What speeds and feeds should I use for cutting nickel-based (Ni) aerospace alloy bars for investment casting charges?

Based on test cutting in our lab, we have been able to cut Ni alloys as fast as 2 sec/in2 cutting wet with a special fiberglass reinforced rubber bonded wheel. For example, this speed translated into wet cutting 5.125” (130mm) diameter, round, solid René 142 in 42 seconds using only 28HP (21kW).

With a fully-automatic, programmable saw, cutting rates approaching 1 sec/in2 is possible with the right wheel and process combination.

How do I develop a repeatable, consistent cutoff process on an abrasive cutoff saw?

Cutoff saws are available with automatic hydraulic down feed mechanisms that allow for semi-automatic cutting cycles. With a powerhead, a cutoff saw cuts at a steady, controllable rate by use of a hydraulic cylinder versus a manual down feed. A powerhead typically provides a more consistent cutting action than an operator, but is traditionally only capable of cutting with one speed based on a flow control valve.

Additionally, the operator generally still has to keep track of the wheel diameter, start and stop positions, and monitor the minimum wheel diameter.

New, fully automatic cutoff saws are available with programmable controls, absolute position feedback, automatic wheel diameter monitoring, and multiple-stage process programming. With these features, one can use modern, disciplined process development tools to generate defined, repeatable, scalable cutting “recipes” much like on typical machine tools.

This allows for creating cutting cycles with ramp-in and ramp-out speeds for entering and exiting the cut, varying the cutting speed as the wheel moves through different material cross sections in round bar, tubing, pipe, and hollow structural shape cutting. Process controls combined with a raw stock magazine, precision part length feeder, and pre- and post-cut operations create a complete, comprehensive cutoff cell solution versus traditional manual or semi-automatic cutoff saws.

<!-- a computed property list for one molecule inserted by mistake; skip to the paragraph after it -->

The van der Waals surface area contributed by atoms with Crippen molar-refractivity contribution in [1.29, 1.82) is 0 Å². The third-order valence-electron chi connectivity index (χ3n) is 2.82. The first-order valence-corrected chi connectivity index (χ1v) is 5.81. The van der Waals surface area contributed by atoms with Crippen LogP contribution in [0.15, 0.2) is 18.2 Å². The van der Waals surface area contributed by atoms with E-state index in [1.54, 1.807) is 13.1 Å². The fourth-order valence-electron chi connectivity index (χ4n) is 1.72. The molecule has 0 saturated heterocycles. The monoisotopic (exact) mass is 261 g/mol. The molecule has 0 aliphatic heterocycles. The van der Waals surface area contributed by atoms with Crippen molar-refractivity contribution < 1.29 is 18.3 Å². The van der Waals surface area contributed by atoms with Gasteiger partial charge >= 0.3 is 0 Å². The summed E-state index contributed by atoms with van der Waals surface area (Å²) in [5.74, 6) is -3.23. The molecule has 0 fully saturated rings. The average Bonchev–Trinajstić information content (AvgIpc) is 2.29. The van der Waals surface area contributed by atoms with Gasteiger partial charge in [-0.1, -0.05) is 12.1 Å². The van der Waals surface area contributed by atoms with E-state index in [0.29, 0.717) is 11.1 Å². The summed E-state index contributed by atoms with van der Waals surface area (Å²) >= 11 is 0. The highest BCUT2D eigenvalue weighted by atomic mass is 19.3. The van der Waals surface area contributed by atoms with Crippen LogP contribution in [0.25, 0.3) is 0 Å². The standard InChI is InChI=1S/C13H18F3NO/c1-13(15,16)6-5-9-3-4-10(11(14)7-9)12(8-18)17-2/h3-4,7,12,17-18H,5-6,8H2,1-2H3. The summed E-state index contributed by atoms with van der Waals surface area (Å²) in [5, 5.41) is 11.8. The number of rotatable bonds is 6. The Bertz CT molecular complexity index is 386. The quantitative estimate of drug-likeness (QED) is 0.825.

What is the best way to cut steel reinforced hydraulic, fuel, flexible conduit, and other steel/polymer “hose”?

Cutting steel reinforced hose (hydraulic, fuel, flexible conduit, oil-field) with an abrasive wheel results in a sharp, clean cut with virtually no frayed strands or burrs. For pre-loaded, spiral wound hose, there will typically be a sharp end protruding from the rubberized cover but the sharp is much smaller than with cuts made with other methods. The cuts are clean and fast, and keep the braided wire strands from unraveling.

For clamping, as with hose cutting with a wave-edge steel blade, it is generally best to “spring” the hose down and to cut at the apex of the arc so that as the cut is made, the hose “opens” or spreads away from the abrasive wheel. This minimized side rubbing and heat-based odor.

Abrasive wheel hose cutting is less sensitive to this binding than cutting steel-reinforced hose with a wave-edge blade. Abrasive wheels can also cut virtually any hose, regardless of the amount of steel reinforcement in the hose/conduit. One can even cut radial tires with an abrasive wheel.